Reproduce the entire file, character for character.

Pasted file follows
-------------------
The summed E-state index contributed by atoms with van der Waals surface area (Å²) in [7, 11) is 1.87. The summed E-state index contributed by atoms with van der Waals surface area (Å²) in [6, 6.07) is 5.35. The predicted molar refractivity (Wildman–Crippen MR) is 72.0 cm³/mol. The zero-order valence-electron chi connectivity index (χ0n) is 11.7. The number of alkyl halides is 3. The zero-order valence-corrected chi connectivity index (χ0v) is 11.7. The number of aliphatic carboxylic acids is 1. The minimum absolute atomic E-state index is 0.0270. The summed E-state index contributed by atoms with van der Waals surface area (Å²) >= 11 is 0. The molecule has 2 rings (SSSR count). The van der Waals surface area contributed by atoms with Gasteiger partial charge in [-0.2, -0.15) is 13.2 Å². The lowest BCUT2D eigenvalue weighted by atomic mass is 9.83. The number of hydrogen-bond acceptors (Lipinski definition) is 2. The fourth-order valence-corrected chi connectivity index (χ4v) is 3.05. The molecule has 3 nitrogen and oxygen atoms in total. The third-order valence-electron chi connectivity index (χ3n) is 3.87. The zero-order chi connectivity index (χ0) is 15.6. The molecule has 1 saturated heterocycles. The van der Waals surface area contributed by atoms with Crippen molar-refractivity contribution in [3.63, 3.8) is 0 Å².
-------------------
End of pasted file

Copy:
The summed E-state index contributed by atoms with van der Waals surface area (Å²) in [7, 11) is 1.87. The summed E-state index contributed by atoms with van der Waals surface area (Å²) in [6, 6.07) is 5.35. The predicted molar refractivity (Wildman–Crippen MR) is 72.0 cm³/mol. The zero-order valence-electron chi connectivity index (χ0n) is 11.7. The number of alkyl halides is 3. The zero-order valence-corrected chi connectivity index (χ0v) is 11.7. The number of aliphatic carboxylic acids is 1. The minimum absolute atomic E-state index is 0.0270. The summed E-state index contributed by atoms with van der Waals surface area (Å²) >= 11 is 0. The molecule has 2 rings (SSSR count). The van der Waals surface area contributed by atoms with Gasteiger partial charge in [-0.2, -0.15) is 13.2 Å². The lowest BCUT2D eigenvalue weighted by atomic mass is 9.83. The number of hydrogen-bond acceptors (Lipinski definition) is 2. The fourth-order valence-corrected chi connectivity index (χ4v) is 3.05. The molecule has 3 nitrogen and oxygen atoms in total. The third-order valence-electron chi connectivity index (χ3n) is 3.87. The zero-order chi connectivity index (χ0) is 15.6. The molecule has 1 saturated heterocycles. The van der Waals surface area contributed by atoms with Crippen molar-refractivity contribution in [3.63, 3.8) is 0 Å².